Jan. 17, 2011
John 1:29-42

Of the four gospels, John presents what we call the “highest Christology.” From the outset, the Gospel of John presents Jesus as “…the Word, and the Word was with God, and the Word was God” (John 1:1). No mention is made of Mary and Joseph. No shepherds came from the hills to behold the baby Jesus, and no wise men came from afar to worship Him with gifts. While John recognizes the humanity of Jesus, this gospel writer wants us to understand very clearly, “Jesus is the Logos” (Word), and this Word is God.

Yet, there is a problem with certain people’s recognizing this. We can understand the enemies of Jesus not seeing. The revelation of God seemed to make them more entrenched in the old traditions and more averse to Jesus’ claim to be the Messiah. What is more complex is trying to understand why some of those who would be disposed to follow Jesus did not respond immediately to this revelation of God.

Take some of the disciples of John the Baptist. Throughout the gospels, this John makes clear that he is the forerunner pointing to Jesus as the Lamb of God. In spite of eccentricities, John the Baptist seems to be a charismatic, captivating figure. As sometimes happens, some folks become drawn to the messenger rather than the message. “Isn’t John wonderful,” you can almost hear people say. “I know he dresses funny and eats a strange diet, but he’s so courageous and self-assured.” Without intending, John the Baptist had developed his own congregation.

This problem needed to be faced. Jesus was God. People were to follow Jesus, not John the Baptist. So immediately after the prologue, the Gospel of John addresses this problem. John 1:29-42 deal with who Jesus is—and through the figure of John—who we are in relation to Jesus.

In John 1:29-34, John the Baptist makes clear his confession of faith. Alluding to the baptism of Jesus, John says he saw the Spirit of God descending from heaven. Twice John points out that this Spirit “remained” on Jesus. Jesus was different from other charismatic figures. The Spirit did not make occasional appearances in the life of Jesus. The Spirit and the Son were inextricably intertwined.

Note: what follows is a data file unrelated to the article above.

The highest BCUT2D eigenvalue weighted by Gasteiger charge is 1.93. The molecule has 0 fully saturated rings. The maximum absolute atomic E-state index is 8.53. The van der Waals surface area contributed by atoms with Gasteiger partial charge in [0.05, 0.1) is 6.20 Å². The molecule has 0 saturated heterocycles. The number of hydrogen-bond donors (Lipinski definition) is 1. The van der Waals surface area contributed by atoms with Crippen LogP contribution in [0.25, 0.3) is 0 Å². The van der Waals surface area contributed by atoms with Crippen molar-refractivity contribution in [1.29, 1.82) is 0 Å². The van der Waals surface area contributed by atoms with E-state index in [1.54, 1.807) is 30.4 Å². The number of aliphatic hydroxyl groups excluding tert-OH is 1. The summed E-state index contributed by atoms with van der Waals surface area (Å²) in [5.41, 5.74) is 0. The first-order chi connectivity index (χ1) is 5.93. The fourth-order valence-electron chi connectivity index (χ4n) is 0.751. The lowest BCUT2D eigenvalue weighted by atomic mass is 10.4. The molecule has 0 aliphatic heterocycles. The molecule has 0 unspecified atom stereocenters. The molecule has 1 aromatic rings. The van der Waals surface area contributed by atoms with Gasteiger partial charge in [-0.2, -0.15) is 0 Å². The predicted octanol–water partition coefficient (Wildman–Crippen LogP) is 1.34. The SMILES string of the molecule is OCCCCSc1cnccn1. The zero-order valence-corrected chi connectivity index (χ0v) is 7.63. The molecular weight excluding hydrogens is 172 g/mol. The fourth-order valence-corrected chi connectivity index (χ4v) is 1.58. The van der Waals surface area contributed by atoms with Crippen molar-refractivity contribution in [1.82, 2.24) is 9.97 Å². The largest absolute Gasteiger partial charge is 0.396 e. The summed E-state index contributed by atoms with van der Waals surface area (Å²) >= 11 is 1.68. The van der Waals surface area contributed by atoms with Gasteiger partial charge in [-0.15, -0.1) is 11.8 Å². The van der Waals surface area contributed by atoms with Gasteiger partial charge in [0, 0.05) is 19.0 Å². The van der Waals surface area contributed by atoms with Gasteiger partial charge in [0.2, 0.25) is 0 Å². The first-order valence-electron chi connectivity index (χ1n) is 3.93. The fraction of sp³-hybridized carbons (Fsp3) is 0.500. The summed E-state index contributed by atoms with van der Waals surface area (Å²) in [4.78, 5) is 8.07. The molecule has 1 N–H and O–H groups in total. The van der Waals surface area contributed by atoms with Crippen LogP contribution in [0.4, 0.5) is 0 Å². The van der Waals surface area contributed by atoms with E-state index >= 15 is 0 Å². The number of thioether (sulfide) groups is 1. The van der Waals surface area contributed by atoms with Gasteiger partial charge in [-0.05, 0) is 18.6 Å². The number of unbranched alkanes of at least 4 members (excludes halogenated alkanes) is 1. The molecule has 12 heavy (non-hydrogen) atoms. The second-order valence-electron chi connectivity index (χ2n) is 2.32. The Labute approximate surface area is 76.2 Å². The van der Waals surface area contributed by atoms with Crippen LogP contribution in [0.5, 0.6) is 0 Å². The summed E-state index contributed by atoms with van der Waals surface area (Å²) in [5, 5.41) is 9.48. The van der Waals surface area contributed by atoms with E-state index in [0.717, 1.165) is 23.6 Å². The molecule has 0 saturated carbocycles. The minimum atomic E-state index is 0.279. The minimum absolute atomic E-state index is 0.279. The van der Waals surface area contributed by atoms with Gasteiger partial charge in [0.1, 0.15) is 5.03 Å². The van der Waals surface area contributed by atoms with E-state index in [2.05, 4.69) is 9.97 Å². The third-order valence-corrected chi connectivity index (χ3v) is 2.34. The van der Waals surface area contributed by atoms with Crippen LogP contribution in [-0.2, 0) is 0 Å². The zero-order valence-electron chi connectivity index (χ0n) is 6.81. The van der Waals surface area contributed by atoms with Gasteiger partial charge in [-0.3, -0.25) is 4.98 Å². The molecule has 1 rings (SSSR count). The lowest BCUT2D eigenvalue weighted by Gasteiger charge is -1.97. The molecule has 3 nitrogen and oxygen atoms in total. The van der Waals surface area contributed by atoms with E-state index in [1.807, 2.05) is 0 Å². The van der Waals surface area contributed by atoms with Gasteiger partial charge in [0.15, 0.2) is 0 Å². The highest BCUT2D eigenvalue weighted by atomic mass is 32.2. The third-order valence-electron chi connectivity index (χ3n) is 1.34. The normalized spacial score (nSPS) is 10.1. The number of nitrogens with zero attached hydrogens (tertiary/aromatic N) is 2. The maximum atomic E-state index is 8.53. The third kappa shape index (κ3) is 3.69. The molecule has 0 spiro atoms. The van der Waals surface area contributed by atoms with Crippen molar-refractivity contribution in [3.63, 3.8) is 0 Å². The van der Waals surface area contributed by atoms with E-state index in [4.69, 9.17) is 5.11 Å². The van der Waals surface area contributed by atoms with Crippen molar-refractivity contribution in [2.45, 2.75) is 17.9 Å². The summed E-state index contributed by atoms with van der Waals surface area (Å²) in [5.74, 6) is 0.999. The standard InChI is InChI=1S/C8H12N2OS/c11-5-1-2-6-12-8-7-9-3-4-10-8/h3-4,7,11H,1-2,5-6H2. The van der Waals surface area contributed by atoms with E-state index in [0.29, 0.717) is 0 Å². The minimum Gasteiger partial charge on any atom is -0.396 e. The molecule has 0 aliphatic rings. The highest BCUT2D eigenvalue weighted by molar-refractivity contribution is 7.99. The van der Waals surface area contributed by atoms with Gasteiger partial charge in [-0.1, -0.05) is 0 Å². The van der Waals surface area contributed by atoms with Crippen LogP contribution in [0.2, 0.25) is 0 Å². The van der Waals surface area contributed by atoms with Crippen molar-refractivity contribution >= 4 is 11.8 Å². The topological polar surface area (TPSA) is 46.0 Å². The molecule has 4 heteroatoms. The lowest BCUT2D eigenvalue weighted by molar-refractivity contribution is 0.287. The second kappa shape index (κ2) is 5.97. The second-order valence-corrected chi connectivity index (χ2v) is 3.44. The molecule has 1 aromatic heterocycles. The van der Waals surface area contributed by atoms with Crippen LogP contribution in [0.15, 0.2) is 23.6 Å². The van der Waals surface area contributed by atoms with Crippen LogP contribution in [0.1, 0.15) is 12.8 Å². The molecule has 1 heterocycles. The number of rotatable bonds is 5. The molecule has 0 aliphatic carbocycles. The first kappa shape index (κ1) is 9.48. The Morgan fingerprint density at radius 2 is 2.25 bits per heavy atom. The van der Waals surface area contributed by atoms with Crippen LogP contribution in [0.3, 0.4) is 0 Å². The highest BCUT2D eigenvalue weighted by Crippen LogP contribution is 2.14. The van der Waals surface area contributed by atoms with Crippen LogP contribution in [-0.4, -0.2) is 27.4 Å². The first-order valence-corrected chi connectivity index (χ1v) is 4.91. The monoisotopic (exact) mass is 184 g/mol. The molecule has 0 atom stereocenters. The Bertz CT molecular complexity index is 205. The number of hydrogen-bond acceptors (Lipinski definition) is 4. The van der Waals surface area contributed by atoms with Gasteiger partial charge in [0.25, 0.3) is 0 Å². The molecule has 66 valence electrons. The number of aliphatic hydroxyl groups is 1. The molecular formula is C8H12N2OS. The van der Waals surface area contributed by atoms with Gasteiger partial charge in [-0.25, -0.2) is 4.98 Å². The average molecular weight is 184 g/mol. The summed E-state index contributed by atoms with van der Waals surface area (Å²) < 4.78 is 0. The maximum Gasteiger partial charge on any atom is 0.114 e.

Picking up one of the emphases of John’s Gospel, Jesus was “abiding” in the Spirit, and the Spirit was “abiding” in Jesus. This was a strong argument for the uniqueness of Jesus. Through the revelatory event of the baptism, God had confirmed that this Jesus “…was with God and was God.” John the Baptist expresses his own deep conviction in John 1:34, “And I myself have seen and have testified that this is the Son of God.”

John 1:35-42 continue the theme by focusing on how two of John’s followers became disciples of Jesus. John the Baptist sees Jesus walk by and exclaims, “Look, here is the Lamb of God.” With those words, these two men leave John to follow Jesus. The conversation between the two and Jesus seems a little strange. “What are you looking for?” Jesus asks them. “Rabbi, where are you staying?” the disciples respond. In other words, these two men answer the question of Jesus with their own question. “Where am I staying?” Jesus then says, “Come and see.” All we know is that after that, they spent all day with Jesus. We finally learn the two men are Andrew and Simon Peter.

In the story, what happened that day to bring them to follow Jesus is not important. What is important is they followed, and as did John, they became witnesses. Andrew’s testimony to his brother is the key, “We have found the Messiah” (John 1:41).

People have different ways in which they find “the Way.” The particulars of each of our stories are different. What is important is we discover the only One who can give meaning to our stones. To that “Lamb of God,” we then spend our lives as a witness.

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